Co-authors of the study were Raymond R. Tjandrawinata, PhD, of UCSF,Chai-Fei Li, BA, of SFVAMC, and Sina Sayyah, BA, of SFVAMC and UCSF.

###

The research was funded by awards from the U.S. Department ofVeterans Affairs and in part by grants from the National Aeronauticsand Space Administration. Funding was administered by the NorthernCalifornia Institute for Research and Education (NCIRE).


Story Source:

The above story is based on materials provided by University of California - San Francisco. Note: Materials may be edited for content and length.


Cite This Page:

University of California - San Francisco. "Omega-6 Fatty Acids Cause Prostate Tumor Cell Growth In Culture." ScienceDaily. ScienceDaily, 2 August 2005. <www.sciencedaily.com/releases/2005/08/050802123505.htm>.
University of California - San Francisco. (2005, August 2). Omega-6 Fatty Acids Cause Prostate Tumor Cell Growth In Culture. ScienceDaily. Retrieved October 2, 2014 from www.sciencedaily.com/releases/2005/08/050802123505.htm
University of California - San Francisco. "Omega-6 Fatty Acids Cause Prostate Tumor Cell Growth In Culture." ScienceDaily. www.sciencedaily.com/releases/2005/08/050802123505.htm (accessed October 2, 2014).

Share This



More Health & Medicine News

Thursday, October 2, 2014

Featured Research

from universities, journals, and other organizations


Featured Videos

from AP, Reuters, AFP, and other news services

Pregnancy Spacing Could Have Big Impact On Autism Risks

Pregnancy Spacing Could Have Big Impact On Autism Risks

Newsy (Oct. 1, 2014) A new study says children born less than one year and more than five years after a sibling can have an increased risk for autism. Video provided by Newsy
Powered by NewsLook.com
Ebola Patient Told Hospital He Was from Liberia

Ebola Patient Told Hospital He Was from Liberia

AP (Oct. 1, 2014) The first Ebola patient diagnosed in the U.S. initially went to a Dallas emergency room last week but was sent home, despite telling a nurse that he had been in disease-ravaged West Africa, the hospital acknowledged Wednesday. (Oct. 1) Video provided by AP
Powered by NewsLook.com
Robotic Hair Restoration

Robotic Hair Restoration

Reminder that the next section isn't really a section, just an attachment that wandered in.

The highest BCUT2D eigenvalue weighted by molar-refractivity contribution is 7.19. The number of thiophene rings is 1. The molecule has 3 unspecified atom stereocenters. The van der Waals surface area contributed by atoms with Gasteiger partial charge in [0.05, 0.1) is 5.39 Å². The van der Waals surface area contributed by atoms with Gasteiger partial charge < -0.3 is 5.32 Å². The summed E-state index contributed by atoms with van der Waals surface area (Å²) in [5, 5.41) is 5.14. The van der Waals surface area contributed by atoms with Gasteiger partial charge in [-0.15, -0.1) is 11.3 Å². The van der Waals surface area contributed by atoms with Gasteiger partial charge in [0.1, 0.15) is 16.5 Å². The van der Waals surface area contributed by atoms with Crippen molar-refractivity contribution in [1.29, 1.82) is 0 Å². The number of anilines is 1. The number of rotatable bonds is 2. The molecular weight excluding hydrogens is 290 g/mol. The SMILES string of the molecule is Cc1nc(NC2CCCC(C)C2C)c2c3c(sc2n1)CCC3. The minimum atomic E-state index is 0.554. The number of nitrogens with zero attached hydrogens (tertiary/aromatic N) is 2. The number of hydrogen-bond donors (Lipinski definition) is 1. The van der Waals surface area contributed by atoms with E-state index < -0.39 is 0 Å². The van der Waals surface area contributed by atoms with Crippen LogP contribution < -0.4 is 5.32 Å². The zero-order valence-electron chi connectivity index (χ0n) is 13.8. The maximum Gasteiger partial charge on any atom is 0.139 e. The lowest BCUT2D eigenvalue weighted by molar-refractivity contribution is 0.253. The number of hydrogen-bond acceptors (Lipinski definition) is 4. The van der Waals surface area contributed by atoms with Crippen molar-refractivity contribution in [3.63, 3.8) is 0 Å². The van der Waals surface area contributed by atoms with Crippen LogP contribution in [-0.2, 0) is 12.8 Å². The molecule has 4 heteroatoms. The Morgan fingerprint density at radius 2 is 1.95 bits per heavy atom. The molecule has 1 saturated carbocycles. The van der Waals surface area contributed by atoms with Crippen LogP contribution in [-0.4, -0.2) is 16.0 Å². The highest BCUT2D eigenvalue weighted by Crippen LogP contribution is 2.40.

Ivanhoe (Oct. 1, 2014) A new robotic procedure is changing the way we transplant hair. The ARTAS robot leaves no linear scarring and provides more natural results. Video provided by Ivanhoe
Powered by NewsLook.com
Insertable Cardiac Monitor

Insertable Cardiac Monitor

Ivanhoe (Oct. 1, 2014) A heart monitor the size of a paperclip that can save your life. The “Reveal Linq” allows a doctor to monitor patients with A-Fib on a continuous basis for up to 3 years! Video provided by Ivanhoe
Powered by NewsLook.com

Search ScienceDaily

Number of stories in archives: 140,361

Find with keyword(s):
Enter a keyword or phrase to search ScienceDaily for related topics and research stories.

Save/Print:
Share:

Breaking News:

Strange & Offbeat Stories


Health & Medicine

Mind & Brain

Living & Well

In Other News

... from NewsDaily.com

Science News

Health News

Environment News

Technology News



Save/Print:
Share:

Free Subscriptions


Get the latest science news with ScienceDaily's free email newsletters, updated daily and weekly. Or view hourly updated newsfeeds in your RSS reader:

Get Social & Mobile


Keep up to date with the latest news from ScienceDaily via social networks and mobile apps:

Have Feedback?


Tell us what you think of ScienceDaily -- we welcome both positive and negative comments. Have any problems using the site? Questions?
Mobile: iPhone Android Web
Follow: Facebook Twitter Google+
Subscribe: RSS Feeds Email Newsletters
Latest Headlines Health & Medicine Mind & Brain Space & Time Matter & Energy Computers & Math Plants & Animals Earth & Climate Fossils & Ruins